To combat homelessness, the West Sacramento Police Department has begun using a tech platform called Outreach Grid, which the agency helped create by collaborating with developers as part of the Startup in Residence program in 2016.
With Outreach Grid, case workers and other public servants in West Sacramento can now map homeless encampments, consolidate client info from multiple agencies into one platform and customize intake forms based on needs. Other cities across the country have developed similar tech-based improvements to their homelessness outreach efforts, while at the same time almost universally agreeing that data collection, logging and sharing are long-standing problems.
Mark Sawyer, homeless outreach and services coordinator for the West Sacramento Police Department, said he particularly appreciates Outreach Grid's GIS capabilities.
“It’s a GIS mapping tool, largely, and that’s its primary function,” Sawyer said. “When you think of an issue such as homeless encampments, it can be very difficult to have an on-the-ground overview of the situation because it changes every day.”
Homeless encampments have become more common in Northern California as the state continues to battle a housing crisis. These encampments have historically been difficult for jurisdictions to track because they are transient in nature, often shutting down or being moved to other parts of the city.
Outreach Grid, however, gives Sawyer a tool that can map the camps, populating visualizations with information he enters, taking data he enters and turning it into a bird's eye view of homeless encampments in the city. Before the program, Sawyer didn't really have an effective means for creating illustrations of camp sites, which he said is important for policymakers and other stakeholders who make decisions.
Developers with Outreach Grid also plan to add an app later this year that allows the public to enter info about camps they see, so workers like Sawyer can quickly verify new ones that pop up.
“With the implementation of Outreach Grid, I can tell the people who need to know how many camps there are, where they are and how many people are out there and in need of services,” said Sawyer.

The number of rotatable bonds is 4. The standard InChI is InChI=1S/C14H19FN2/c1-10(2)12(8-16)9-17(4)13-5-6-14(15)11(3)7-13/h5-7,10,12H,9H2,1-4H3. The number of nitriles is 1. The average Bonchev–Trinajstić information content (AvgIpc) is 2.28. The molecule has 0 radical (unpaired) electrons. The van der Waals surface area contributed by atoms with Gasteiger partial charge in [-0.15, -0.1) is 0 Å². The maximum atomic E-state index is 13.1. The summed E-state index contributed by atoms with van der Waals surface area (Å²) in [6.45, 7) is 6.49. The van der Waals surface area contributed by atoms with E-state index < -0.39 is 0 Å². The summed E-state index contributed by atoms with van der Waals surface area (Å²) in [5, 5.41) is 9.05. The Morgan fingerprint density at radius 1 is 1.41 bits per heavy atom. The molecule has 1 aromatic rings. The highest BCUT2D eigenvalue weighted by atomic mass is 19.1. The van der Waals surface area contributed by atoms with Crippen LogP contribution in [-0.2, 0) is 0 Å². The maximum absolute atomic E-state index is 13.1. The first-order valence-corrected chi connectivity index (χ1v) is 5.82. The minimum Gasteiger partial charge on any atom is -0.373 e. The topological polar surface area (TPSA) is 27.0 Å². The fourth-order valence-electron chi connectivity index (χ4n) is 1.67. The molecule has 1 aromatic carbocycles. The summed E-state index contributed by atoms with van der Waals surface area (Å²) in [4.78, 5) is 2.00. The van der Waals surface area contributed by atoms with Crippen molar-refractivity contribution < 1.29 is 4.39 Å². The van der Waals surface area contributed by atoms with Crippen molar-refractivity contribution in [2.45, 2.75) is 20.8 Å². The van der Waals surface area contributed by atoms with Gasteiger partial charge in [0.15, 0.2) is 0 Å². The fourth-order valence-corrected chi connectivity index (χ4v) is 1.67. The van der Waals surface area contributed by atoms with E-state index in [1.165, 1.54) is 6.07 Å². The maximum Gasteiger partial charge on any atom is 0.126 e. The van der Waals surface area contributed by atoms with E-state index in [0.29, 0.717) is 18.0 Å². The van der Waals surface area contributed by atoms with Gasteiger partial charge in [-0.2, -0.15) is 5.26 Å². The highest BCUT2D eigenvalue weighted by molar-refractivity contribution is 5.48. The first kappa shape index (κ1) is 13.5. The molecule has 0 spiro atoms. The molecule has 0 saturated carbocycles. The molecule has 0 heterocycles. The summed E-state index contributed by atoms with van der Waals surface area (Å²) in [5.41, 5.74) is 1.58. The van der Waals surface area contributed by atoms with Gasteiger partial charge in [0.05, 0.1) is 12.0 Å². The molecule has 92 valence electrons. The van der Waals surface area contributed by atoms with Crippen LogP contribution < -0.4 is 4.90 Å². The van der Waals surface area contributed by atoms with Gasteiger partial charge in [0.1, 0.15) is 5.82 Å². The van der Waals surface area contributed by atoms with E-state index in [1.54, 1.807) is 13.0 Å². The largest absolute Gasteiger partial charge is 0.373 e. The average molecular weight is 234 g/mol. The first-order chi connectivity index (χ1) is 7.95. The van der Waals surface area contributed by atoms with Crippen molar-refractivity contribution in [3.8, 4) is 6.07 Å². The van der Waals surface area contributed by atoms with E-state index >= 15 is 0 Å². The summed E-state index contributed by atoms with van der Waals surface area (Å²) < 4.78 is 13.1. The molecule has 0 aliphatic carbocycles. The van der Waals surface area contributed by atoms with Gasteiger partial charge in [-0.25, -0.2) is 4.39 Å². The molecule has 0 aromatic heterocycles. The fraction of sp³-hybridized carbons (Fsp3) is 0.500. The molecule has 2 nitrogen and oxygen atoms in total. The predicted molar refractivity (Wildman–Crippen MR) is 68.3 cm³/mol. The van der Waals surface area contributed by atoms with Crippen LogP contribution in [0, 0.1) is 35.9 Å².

He also praised the platform for its user-friendly interface. While Outreach Grid is currently only being used by West Sacramento, Sawyer said other jurisdictions have contacted him to ask questions about it.
Outreach Grid was born out of Startup in Residence (STiR), a 16-week program that connects municipal governments with startups that want to create technologies that tackle civic challenges such as housing, transportation, the environment, public safety and, in this case, homelessness. Outreach Grid was founded by Tiffany Pang and John Cadengo, who formed the company to participate in STiR.
Pang said they worked closely with the West Sacramento Police Department, making several trips to the city during the development process and also keeping in touch with personnel like Sawyer who would use the finished product every day, holding weekly meetings via Skype and taking notes about feature requests and other desired updates.
While Sawyer was most taken with the mapping capabilities, another functionality that has proven useful is the way the platform centralizes information about the homeless. Due to the wide-spanning nature of homelessness, individuals tend to interact with many public agencies — from the housing authority to the health department. As such, information about their needs gets spread through several different recording systems. What Outreach Grid does is make it so there is one specific location where social workers and others can log and access that info.
“One of the key moments that we had working with the city was when we sat in a meeting with a lot of different agencies in Yolo County,” Pang said. “It was a monthly meeting, and it took them a month to just come together and share information.”
And even though Outreach Grid was developed in collaboration with West Sacramento, Pang said the mapping and information-sharing tech that her team came up with has the potential to be used anywhere.
She also praised the STiR program for making it easy for her work in gov tech. Before participating, she was working at private tech companies in San Francisco, where she would see the homeless around and want to help.
“I just felt like I needed to do something,” Pang said. “I wanted to be part of a solution to something that was bothering me, and I turned to civic tech because I was a software engineer at the time and wanted to use the skills that I had.”
More technologists may soon get the chance to do the same. Organizers recently announced that STiR, which was created in San Francisco in 2014 and previously limited to four cities in Northern California, will soon expand to Washington, D.C., marking the beginning of its evolution into a nationwide program.
Zack Quaintance is a staff writer for Government Technology. Prior to that, he spent five years working in daily newspapers, and another five years working in the tech sector. He lives in Northern California.